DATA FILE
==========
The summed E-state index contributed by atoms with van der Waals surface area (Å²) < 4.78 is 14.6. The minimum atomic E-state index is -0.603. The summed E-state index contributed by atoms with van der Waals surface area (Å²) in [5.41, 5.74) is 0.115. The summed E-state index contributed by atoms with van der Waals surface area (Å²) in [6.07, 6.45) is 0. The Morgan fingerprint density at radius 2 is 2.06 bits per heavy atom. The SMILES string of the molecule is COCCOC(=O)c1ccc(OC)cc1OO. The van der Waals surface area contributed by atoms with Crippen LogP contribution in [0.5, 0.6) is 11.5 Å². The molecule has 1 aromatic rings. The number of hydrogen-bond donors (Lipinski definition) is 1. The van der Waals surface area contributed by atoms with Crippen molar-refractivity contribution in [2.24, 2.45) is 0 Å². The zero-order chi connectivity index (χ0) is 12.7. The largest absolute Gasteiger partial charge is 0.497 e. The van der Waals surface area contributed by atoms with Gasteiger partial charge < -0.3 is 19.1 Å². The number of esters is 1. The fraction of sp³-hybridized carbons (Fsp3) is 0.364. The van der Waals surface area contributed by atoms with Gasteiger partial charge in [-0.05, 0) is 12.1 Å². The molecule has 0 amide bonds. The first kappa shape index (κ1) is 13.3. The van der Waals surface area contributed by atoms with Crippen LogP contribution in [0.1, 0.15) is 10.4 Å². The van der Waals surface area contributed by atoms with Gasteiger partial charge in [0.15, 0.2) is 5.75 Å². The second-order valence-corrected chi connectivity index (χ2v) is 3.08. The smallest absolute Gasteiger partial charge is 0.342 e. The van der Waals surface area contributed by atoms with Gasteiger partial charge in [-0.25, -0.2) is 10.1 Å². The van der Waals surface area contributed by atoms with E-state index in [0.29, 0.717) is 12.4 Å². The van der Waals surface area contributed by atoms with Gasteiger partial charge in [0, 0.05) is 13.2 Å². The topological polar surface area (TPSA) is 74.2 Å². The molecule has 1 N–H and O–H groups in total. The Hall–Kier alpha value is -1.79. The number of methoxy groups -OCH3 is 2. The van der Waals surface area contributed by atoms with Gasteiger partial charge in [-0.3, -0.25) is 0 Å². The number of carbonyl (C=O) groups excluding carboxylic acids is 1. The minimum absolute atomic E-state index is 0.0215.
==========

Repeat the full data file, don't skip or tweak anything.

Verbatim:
The summed E-state index contributed by atoms with van der Waals surface area (Å²) < 4.78 is 14.6. The minimum atomic E-state index is -0.603. The summed E-state index contributed by atoms with van der Waals surface area (Å²) in [5.41, 5.74) is 0.115. The summed E-state index contributed by atoms with van der Waals surface area (Å²) in [6.07, 6.45) is 0. The Morgan fingerprint density at radius 2 is 2.06 bits per heavy atom. The SMILES string of the molecule is COCCOC(=O)c1ccc(OC)cc1OO. The van der Waals surface area contributed by atoms with Crippen LogP contribution in [0.5, 0.6) is 11.5 Å². The molecule has 1 aromatic rings. The number of hydrogen-bond donors (Lipinski definition) is 1. The van der Waals surface area contributed by atoms with Crippen molar-refractivity contribution in [2.24, 2.45) is 0 Å². The zero-order chi connectivity index (χ0) is 12.7. The largest absolute Gasteiger partial charge is 0.497 e. The van der Waals surface area contributed by atoms with Gasteiger partial charge < -0.3 is 19.1 Å². The number of esters is 1. The fraction of sp³-hybridized carbons (Fsp3) is 0.364. The van der Waals surface area contributed by atoms with Gasteiger partial charge in [-0.05, 0) is 12.1 Å². The molecule has 0 amide bonds. The first kappa shape index (κ1) is 13.3. The van der Waals surface area contributed by atoms with Crippen LogP contribution in [0.1, 0.15) is 10.4 Å². The van der Waals surface area contributed by atoms with Gasteiger partial charge in [0.15, 0.2) is 5.75 Å². The second-order valence-corrected chi connectivity index (χ2v) is 3.08. The smallest absolute Gasteiger partial charge is 0.342 e. The van der Waals surface area contributed by atoms with Gasteiger partial charge in [-0.25, -0.2) is 10.1 Å². The van der Waals surface area contributed by atoms with E-state index in [0.29, 0.717) is 12.4 Å². The van der Waals surface area contributed by atoms with Gasteiger partial charge in [0, 0.05) is 13.2 Å². The topological polar surface area (TPSA) is 74.2 Å². The molecule has 1 N–H and O–H groups in total. The Hall–Kier alpha value is -1.79. The number of methoxy groups -OCH3 is 2. The van der Waals surface area contributed by atoms with Gasteiger partial charge in [-0.3, -0.25) is 0 Å². The number of carbonyl (C=O) groups excluding carboxylic acids is 1. The minimum absolute atomic E-state index is 0.0215.